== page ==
Shopify is a popular website platform, growing in popularity every year and boasting an impressive 20% market share of the ecommerce market.
Created in 2004 by three Canadians, the platform has always focused on simplifying the website development process – meaning even beginners can build scalable online stores featuring 1000s of products.
A User-Friendly Ecommerce Platform
Having worked on several ecommerce platforms over the years, Shopify is undoubtedly our favourite to work on thanks to its clean interface and lack of ‘moving parts’ on the backend (Shopify hosts all sites themselves, removing an often-problematic level of integration).
When we develop a website we ideally want to be able to hand over to the client for them to be able to edit themselves – some ecommerce platforms (looking at you Joomla, EKM and Magento) are so fiddly that we often get calls to add a blog post or product, which is no fun for anyone and frankly a bit of a waste of the client’s money.
With Shopify you get that ease-of-use and more, meaning minor changes such as adding/removing products, content and making small design changes are relatively easy – so we can sit back and relax and focus on getting the store ranking as well as possible, which brings us on to a key point…..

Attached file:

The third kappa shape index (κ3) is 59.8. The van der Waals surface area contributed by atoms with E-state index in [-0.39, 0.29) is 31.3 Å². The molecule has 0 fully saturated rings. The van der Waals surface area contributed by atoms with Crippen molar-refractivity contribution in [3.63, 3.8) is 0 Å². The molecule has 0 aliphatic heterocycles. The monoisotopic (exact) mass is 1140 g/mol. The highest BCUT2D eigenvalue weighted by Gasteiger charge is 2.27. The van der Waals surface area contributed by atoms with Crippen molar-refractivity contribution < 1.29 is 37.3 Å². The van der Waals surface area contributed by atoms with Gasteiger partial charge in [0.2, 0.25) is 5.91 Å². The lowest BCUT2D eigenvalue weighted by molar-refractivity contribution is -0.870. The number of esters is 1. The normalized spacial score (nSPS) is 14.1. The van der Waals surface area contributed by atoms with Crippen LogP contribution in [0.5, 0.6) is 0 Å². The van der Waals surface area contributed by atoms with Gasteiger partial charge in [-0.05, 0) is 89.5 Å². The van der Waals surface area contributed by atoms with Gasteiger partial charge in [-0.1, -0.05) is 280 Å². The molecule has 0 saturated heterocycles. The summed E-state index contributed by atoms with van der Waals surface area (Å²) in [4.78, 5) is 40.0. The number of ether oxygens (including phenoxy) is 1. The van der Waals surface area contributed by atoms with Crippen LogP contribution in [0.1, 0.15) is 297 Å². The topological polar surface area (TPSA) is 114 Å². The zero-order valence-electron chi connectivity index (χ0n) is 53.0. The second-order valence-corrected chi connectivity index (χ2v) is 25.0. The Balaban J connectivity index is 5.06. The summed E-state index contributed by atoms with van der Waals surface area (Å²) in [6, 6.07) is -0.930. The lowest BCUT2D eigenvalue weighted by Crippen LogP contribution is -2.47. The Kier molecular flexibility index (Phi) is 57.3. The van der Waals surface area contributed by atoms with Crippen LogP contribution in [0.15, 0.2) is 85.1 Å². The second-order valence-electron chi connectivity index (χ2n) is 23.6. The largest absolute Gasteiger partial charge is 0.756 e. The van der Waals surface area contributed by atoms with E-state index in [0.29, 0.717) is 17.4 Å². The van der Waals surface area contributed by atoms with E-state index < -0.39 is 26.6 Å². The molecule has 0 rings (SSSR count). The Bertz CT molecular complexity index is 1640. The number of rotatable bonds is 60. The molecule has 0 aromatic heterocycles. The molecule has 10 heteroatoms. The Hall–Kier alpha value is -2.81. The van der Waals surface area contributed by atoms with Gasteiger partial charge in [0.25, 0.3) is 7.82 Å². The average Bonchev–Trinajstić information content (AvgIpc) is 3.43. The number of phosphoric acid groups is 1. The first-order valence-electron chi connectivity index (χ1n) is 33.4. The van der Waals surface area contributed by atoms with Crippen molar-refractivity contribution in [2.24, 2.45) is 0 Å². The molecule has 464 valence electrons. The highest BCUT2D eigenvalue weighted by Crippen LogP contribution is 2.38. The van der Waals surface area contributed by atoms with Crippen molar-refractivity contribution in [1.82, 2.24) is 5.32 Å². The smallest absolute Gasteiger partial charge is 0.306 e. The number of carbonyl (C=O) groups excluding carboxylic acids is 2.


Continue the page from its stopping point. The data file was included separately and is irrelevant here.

SEO and Shopify…..A Sticking Point?
As mentioned above, we love Shopify, but out-of-the-box the sites do need a bit of tweaking to get them ranking well.
Here are a few pros and cons of how Shopify is set up for SEO:
- Site Speed
Site speed is the no.1 technical SEO factor for websites, slow sites will struggle to rank well and are also less likely to convert in general. Thanks to Shopify hosting the websites themselves, site loading speeds are usually good (provided you don’t overload with images, videos and apps) and there is very rarely any website downtime because of hosting issues.
At this time you cannot leverage browser caching, which is one downside preventing the sites from reaching the lightning-quick speeds of some other platforms.
- Meta Titles, Descriptions and H1 Setup
Meta titles, descriptions and header tags are all crucial to keyword targeting on your site.
In particular, it’s important to include target keywords in the meta title and H1 tag – which Shopify makes very easy thanks to its automatic settings for the header tag and ability to edit the meta title and description in the page editor.
- Canonical Tag Implementation
A canonical tag is a way of telling search engines that a specific URL represents the master copy of a page.
Sounds like something CMS platforms should implement as standard? Unfortunately, this is not always the case – meaning other websites with similar content pages rank above yours.
Luckily, Shopify includes canonical tag implementation as standard, with self-referential canonical tags meaning each page will be perceived as the ‘master copy’ by search engines.